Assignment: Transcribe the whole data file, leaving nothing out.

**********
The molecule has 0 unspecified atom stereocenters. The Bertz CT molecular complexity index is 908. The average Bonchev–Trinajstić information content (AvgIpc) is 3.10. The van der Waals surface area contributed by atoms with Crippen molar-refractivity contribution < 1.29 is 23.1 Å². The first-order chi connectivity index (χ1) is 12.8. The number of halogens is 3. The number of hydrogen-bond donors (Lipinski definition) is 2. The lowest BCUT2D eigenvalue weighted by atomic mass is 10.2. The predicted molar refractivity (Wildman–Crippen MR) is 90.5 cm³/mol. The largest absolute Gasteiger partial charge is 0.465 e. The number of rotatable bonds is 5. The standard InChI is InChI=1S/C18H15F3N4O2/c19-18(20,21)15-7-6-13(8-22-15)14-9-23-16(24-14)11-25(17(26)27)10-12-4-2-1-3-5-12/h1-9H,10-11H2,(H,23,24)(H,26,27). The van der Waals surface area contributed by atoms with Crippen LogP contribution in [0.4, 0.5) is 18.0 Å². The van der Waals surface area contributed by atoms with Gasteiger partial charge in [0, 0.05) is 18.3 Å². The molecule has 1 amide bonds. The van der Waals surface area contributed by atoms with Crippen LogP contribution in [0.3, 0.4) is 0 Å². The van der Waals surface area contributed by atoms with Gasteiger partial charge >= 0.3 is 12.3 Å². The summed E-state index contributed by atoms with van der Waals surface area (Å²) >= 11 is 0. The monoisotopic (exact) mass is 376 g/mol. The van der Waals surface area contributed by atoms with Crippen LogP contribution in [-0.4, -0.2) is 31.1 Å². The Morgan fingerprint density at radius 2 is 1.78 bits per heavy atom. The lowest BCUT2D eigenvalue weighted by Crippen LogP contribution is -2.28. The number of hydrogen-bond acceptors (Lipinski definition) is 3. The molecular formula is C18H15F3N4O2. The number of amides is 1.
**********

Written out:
The molecule has 0 unspecified atom stereocenters. The Bertz CT molecular complexity index is 908. The average Bonchev–Trinajstić information content (AvgIpc) is 3.10. The van der Waals surface area contributed by atoms with Crippen molar-refractivity contribution < 1.29 is 23.1 Å². The first-order chi connectivity index (χ1) is 12.8. The number of halogens is 3. The number of hydrogen-bond donors (Lipinski definition) is 2. The lowest BCUT2D eigenvalue weighted by atomic mass is 10.2. The predicted molar refractivity (Wildman–Crippen MR) is 90.5 cm³/mol. The largest absolute Gasteiger partial charge is 0.465 e. The number of rotatable bonds is 5. The standard InChI is InChI=1S/C18H15F3N4O2/c19-18(20,21)15-7-6-13(8-22-15)14-9-23-16(24-14)11-25(17(26)27)10-12-4-2-1-3-5-12/h1-9H,10-11H2,(H,23,24)(H,26,27). The van der Waals surface area contributed by atoms with Crippen LogP contribution in [0.4, 0.5) is 18.0 Å². The van der Waals surface area contributed by atoms with Gasteiger partial charge in [0, 0.05) is 18.3 Å². The molecule has 1 amide bonds. The van der Waals surface area contributed by atoms with Crippen LogP contribution in [0.3, 0.4) is 0 Å². The van der Waals surface area contributed by atoms with Gasteiger partial charge >= 0.3 is 12.3 Å². The summed E-state index contributed by atoms with van der Waals surface area (Å²) >= 11 is 0. The monoisotopic (exact) mass is 376 g/mol. The van der Waals surface area contributed by atoms with Crippen LogP contribution in [-0.4, -0.2) is 31.1 Å². The Morgan fingerprint density at radius 2 is 1.78 bits per heavy atom. The lowest BCUT2D eigenvalue weighted by Crippen LogP contribution is -2.28. The number of hydrogen-bond acceptors (Lipinski definition) is 3. The molecular formula is C18H15F3N4O2. The number of amides is 1.